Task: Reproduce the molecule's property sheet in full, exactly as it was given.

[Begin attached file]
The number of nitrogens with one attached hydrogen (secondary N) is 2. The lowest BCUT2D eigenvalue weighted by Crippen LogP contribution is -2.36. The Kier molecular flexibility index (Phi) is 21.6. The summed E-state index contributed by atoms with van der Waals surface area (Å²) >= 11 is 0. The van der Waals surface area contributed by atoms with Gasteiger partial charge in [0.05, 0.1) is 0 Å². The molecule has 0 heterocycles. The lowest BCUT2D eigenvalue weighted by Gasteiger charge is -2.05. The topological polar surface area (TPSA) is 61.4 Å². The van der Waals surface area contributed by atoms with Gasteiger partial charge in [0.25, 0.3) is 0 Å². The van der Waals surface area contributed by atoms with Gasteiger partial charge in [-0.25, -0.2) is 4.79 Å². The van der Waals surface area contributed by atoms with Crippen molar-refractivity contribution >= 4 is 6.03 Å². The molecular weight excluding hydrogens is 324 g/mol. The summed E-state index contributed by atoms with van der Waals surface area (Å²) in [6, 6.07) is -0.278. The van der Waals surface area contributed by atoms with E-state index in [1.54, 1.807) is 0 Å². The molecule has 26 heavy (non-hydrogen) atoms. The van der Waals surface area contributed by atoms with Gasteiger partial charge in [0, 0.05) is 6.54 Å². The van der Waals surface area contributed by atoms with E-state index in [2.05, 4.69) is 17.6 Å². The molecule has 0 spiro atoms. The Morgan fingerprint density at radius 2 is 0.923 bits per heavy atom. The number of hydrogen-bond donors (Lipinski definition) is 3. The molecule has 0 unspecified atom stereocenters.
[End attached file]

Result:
The number of nitrogens with one attached hydrogen (secondary N) is 2. The lowest BCUT2D eigenvalue weighted by Crippen LogP contribution is -2.36. The Kier molecular flexibility index (Phi) is 21.6. The summed E-state index contributed by atoms with van der Waals surface area (Å²) >= 11 is 0. The van der Waals surface area contributed by atoms with Gasteiger partial charge in [0.05, 0.1) is 0 Å². The molecule has 0 heterocycles. The lowest BCUT2D eigenvalue weighted by Gasteiger charge is -2.05. The topological polar surface area (TPSA) is 61.4 Å². The van der Waals surface area contributed by atoms with Gasteiger partial charge in [0.25, 0.3) is 0 Å². The van der Waals surface area contributed by atoms with Gasteiger partial charge in [-0.25, -0.2) is 4.79 Å². The van der Waals surface area contributed by atoms with Crippen molar-refractivity contribution >= 4 is 6.03 Å². The molecular weight excluding hydrogens is 324 g/mol. The summed E-state index contributed by atoms with van der Waals surface area (Å²) in [6, 6.07) is -0.278. The van der Waals surface area contributed by atoms with E-state index in [1.54, 1.807) is 0 Å². The molecule has 26 heavy (non-hydrogen) atoms. The van der Waals surface area contributed by atoms with Gasteiger partial charge in [0, 0.05) is 6.54 Å². The van der Waals surface area contributed by atoms with E-state index in [2.05, 4.69) is 17.6 Å². The molecule has 0 spiro atoms. The Morgan fingerprint density at radius 2 is 0.923 bits per heavy atom. The number of hydrogen-bond donors (Lipinski definition) is 3. The molecule has 0 unspecified atom stereocenters.